Tiphany Eckert clutched her 4-year-old daughter, Marlee, yesterday near a covered plaque that would be unveiled moments later.
"You see that room in there? It's going to be named after Daddy in Heaven," Mrs. Eckert, 26, told Marlee.
Sgt. Gary "Andy" Eckert, Jr., of Whitehouse, died in Iraq in May, 2005, after a roadside bomb exploded near his vehicle in Samarra. He was 24.
"Bubby, you want to pull this side like a present," Mrs. Eckert instructed their son, Myles, during the unveiling ceremony. Relatives say the sandy-haired 3-year-old is the spitting image of his father.
About 200 Army reservists, family, and others gathered yesterday to honor Sergeant Eckert and a suburban Detroit soldier killed in Iraq, Sgt. Kendell K. Frederick, as structures were dedicated in their names at the headquarters of the Army Reserve's 983rd Engineer Battalion in Monclova Township.
An assembly room was dedicated to Sergeant Eckert, and the adjacent machine shop was dedicated to Sergeant Frederick.
Sergeant Frederick, a native of Trinidad who lived in Mary-land until moving to Michigan for the military, was killed by a roadside bomb near Tikrit in October, 2005. He was 21.
His family lives in Maryland and did not attend the ceremony yesterday.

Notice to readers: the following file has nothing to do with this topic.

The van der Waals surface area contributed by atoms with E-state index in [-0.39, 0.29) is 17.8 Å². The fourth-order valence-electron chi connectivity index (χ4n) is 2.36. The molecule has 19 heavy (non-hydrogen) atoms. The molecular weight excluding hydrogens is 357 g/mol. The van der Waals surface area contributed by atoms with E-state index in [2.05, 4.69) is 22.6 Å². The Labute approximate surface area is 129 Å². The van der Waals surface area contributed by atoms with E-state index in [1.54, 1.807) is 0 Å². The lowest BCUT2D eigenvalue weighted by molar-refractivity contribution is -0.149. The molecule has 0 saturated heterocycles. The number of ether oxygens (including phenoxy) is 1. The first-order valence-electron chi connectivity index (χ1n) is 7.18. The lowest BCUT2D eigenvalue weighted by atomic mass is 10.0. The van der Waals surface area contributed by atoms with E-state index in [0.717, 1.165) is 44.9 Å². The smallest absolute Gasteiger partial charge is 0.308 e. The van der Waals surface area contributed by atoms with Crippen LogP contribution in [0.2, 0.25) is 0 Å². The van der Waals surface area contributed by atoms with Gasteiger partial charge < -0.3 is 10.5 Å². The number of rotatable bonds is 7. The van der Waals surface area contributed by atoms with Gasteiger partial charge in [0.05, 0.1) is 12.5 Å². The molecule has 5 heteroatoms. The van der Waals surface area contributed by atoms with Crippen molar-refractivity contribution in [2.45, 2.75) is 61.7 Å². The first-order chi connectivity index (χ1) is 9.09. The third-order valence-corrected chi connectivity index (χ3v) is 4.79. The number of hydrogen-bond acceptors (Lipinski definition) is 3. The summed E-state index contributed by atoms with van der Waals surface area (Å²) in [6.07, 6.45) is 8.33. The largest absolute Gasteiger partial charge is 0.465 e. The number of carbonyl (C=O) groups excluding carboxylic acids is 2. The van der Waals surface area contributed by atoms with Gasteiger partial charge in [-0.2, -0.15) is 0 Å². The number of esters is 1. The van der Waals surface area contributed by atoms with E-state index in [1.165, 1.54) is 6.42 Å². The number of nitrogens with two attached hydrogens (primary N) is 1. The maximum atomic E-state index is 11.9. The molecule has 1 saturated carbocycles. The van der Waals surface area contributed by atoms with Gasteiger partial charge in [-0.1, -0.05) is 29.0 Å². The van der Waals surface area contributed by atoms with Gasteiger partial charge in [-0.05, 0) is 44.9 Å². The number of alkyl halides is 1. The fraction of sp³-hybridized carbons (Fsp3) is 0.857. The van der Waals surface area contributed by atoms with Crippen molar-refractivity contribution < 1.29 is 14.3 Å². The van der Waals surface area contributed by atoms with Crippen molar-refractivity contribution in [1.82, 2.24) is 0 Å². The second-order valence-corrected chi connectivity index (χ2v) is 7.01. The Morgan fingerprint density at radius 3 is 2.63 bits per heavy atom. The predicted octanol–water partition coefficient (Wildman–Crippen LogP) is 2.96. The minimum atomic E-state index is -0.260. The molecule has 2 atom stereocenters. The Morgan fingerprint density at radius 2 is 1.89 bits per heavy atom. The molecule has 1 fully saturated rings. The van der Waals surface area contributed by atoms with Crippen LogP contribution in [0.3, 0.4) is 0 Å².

He was killed while traveling back from Camp Anaconda near Baghdad, after being fingerprinted there to complete his application for citizenship, the late sergeant's squad leader, Staff Sgt. Edward Villareal, said.
He was granted citizenship after his death, and his mother, Michelle Murphy, has lobbied Congress to simplify the citizenship process for military.
The Kendell Frederick Citizenship Assistance Act is awaiting action in the U.S. Senate.
Sergeant Eckert was born at Fort Bragg, North Carolina, into a military family. His mother, Deborah Cieslak, said she was surprised he chose to join the reserves after high school even though his father, Gary Eckert, was an Army platoon sergeant.
But the son once scolded for losing his helmet before a training weekend became a dedicated warrior, his father said.
"I saw a hard charger that had learned something out there, and I was proud," Mr. Eckert told the crowd. "Somebody had guided my son better than I could have."
Sergeant Eckert's widow described their love as "the kind you find on the silver screen." Before his last tour of Iraq, he told her, "This is our last goodbye. I will never see you again," she said.
"How he held me in those moments, it sustains me, even now," she told the crowd.
The dedication ceremony yesterday felt like a sort of closure, Mrs. Eckert said. She said she is writing a book about coping with her husband's death and is preparing to enroll in a college program in creative writing this fall.
She hopes others will find strength in her story because coping with her husband's death and living as a single mother have ultimately forced her to grow stronger, she said.
"I've also found there is no such thing as a broken heart," Mrs. Eckert told the crowd. "How can something work if it is broken? Maybe collapsed, like a deflated balloon, but not broken. My deflated heart has been renewed because of Marlee and Myles."
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